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Jesse Butterbaugh needed a new mailbox, and he needed one quickly.
His wife, JoAnne, was persistent in telling her husband the mailbox needed to be fixed.
So Jesse fixed it up the only way he knew how.
He transformed his antiquated post-in-the-ground mailbox into what now resembles a power line.
“I worked on the power lines my whole life as an equipment operator,” Butterbaugh said. “I was working on a construction project several years ago in Illinois and I came across a mailbox like this one, and I told myself I had to have one of those some day.”
Butterbaugh, whose dad was a lineman in Pennsylvania for many years, received help from his brother, who also followed in the long line of Butterbaugh electricians.
“My brother had most of the materials I needed to build my mailbox,” Butterbaugh said. “We got the insulators from Brunswick Electric, but other than that, my brother gave me everything.”
“It didn’t take him too long to get it up,” JoAnne said. “He really surprised me.”
When asked if the lights on the mailbox were functional, Butterbaugh paused.
“No — well, not yet at least,” he said with a laugh.
Butterbaugh said the fuse was strong enough to provide lighting, but too much could go wrong for him to make the mailbox functional.
As for the reviews he’s received from neighbors and fellow community members, they love it.
“Our mailwoman, Wendy, she loves it. She can’t get enough of it,” he said.
“They all just rave about it,” JoAnne added, smiling as she leaned from her seat in the dining room to peek out the window at it.
Butterbaugh said men from Brunswick Electric were in his neighborhood working one day and noticed the new mailbox. He said they all but stopped what they were doing to come look at it.
“All of them were out there taking pictures of it,” he said. “They told me after they saw mine, every lineman in the county would have a mailbox just like it.”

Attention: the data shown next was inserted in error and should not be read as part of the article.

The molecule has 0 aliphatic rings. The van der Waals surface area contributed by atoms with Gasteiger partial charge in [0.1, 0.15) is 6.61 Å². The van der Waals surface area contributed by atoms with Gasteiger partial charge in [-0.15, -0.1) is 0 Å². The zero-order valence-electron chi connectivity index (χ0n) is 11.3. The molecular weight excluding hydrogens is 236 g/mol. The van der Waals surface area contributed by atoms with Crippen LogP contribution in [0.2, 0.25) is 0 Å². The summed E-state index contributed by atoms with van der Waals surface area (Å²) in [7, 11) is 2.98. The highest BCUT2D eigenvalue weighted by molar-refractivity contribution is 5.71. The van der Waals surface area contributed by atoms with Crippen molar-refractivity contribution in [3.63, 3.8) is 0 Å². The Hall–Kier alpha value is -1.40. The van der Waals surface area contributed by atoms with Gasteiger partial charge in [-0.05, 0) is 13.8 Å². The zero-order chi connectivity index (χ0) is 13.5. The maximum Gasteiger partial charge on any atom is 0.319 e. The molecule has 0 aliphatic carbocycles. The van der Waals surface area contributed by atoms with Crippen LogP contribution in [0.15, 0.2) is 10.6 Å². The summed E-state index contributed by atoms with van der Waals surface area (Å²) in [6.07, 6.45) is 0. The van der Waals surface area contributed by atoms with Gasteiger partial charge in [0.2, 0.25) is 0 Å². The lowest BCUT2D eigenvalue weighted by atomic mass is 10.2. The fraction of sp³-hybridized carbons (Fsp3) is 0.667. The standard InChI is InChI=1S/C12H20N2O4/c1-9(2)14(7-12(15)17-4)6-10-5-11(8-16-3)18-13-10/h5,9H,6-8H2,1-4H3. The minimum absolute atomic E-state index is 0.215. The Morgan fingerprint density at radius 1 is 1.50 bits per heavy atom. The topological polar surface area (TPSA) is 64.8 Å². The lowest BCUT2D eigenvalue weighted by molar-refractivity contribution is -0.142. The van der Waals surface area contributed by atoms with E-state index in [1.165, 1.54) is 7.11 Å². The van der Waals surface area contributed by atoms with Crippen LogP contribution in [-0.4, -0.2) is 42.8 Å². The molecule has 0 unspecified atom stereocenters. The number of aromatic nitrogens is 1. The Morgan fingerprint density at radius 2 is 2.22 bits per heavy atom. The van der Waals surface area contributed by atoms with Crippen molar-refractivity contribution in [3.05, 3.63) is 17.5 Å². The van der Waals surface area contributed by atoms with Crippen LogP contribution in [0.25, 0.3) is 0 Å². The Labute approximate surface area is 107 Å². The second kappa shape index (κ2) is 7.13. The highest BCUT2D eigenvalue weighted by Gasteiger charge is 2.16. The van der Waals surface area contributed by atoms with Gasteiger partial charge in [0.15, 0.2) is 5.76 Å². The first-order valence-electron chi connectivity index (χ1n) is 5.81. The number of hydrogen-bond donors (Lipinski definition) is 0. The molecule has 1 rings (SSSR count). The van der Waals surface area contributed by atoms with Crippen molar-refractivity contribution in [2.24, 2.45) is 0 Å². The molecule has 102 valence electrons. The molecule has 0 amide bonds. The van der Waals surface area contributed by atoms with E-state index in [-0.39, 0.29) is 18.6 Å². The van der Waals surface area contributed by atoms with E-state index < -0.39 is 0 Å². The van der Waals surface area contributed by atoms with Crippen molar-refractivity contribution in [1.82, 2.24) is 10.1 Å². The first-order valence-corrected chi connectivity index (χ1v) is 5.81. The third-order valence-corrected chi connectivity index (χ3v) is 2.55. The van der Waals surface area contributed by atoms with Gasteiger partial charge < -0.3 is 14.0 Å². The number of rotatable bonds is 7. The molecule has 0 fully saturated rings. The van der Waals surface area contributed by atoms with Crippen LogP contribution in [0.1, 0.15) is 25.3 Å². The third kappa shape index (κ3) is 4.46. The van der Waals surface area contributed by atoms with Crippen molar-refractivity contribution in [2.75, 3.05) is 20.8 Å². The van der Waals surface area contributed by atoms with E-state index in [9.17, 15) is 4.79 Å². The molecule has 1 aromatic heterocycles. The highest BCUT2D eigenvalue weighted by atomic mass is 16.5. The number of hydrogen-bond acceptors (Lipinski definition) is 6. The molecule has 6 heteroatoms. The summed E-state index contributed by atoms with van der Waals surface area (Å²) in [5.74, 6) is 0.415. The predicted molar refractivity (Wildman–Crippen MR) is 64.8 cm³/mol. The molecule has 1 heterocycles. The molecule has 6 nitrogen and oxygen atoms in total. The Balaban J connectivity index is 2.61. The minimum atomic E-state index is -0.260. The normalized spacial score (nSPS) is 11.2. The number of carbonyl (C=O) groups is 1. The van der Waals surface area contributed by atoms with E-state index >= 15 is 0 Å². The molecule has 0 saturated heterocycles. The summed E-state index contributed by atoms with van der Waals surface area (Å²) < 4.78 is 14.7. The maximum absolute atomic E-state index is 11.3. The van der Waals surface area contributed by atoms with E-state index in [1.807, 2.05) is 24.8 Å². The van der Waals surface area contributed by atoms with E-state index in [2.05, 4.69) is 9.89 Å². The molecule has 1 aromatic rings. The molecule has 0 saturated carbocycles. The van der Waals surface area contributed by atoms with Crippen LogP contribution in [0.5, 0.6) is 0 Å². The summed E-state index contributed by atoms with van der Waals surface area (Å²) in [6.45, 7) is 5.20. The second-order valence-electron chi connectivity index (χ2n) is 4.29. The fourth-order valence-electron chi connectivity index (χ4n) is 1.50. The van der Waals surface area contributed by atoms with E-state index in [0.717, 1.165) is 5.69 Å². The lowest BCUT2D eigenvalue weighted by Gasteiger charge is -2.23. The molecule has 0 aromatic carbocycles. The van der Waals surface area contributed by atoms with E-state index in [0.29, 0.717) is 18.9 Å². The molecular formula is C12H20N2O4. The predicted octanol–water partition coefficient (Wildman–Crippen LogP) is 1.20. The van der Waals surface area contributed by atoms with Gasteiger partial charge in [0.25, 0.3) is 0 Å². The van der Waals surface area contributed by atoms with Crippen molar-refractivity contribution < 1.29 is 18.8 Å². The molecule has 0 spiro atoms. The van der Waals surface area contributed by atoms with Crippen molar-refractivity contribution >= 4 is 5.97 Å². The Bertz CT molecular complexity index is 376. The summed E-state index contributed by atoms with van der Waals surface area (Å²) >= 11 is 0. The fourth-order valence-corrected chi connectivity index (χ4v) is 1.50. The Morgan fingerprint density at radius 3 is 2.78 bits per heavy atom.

Butterbaugh said one of his family members bought a John Deere tractor mailbox several years ago, but “it was made of plastic and it’s nothing like this one.”
The “Man with the Mailbox” has been a member of the International Brotherhood of Electrical Workers 126 for more than 40 years.
He said most of his work was subcontract work through the years.
“We referred to the Weather Channel as the ‘Money Station,’” he said. “We knew any time a big storm hit, we’d be called on for work. It was terrible for the people whose lives were affected, but it was good for us because we got work.
“I never really worked for the same company or worked on the same jobs for a great length of time,” he said. “One week we’d be in New Jersey, the next week New Mexico, the next week Rhode Island, the next week back in Pennsylvania. It was a rough lifestyle, but we got used to it. You get used to living out of suitcase. How about that?”
Fortunately, JoAnne said, he had the job as a lineman when the couple met, so there wasn’t much of an acclimation process upon marriage.
“I knew what I was getting into,” JoAnne said. “I went with him most of the time, but when I didn’t, it was good for him because when he got home there was nothing for him to do. The yardwork was done, the house was clean, everything.”
The Butterbaughs spent their adult lives in the Pennsylvania area, but bought a place in Supply as a second home.
“My mother is originally from Varnamtown, so I have still have plenty of family here. I have an aunt, an uncle and several cousins that still live here,” Butterbaugh said.
Butterbaugh, who is now retired with his wife of 43 years, said he spends a lot of his free time in his garage or down on the river.
“I’ll tinker around with things outside, go hang out at the docks. And some times, I’ll even go shrimping for a day or two when I don’t have anything to do,” he said.
When asked if he missed anything about the power line business, Butterbaugh smiled before answering:
Sam Hickman is a staff writer for the Beacon. Reach him at 754-6890 or firstname.lastname@example.org.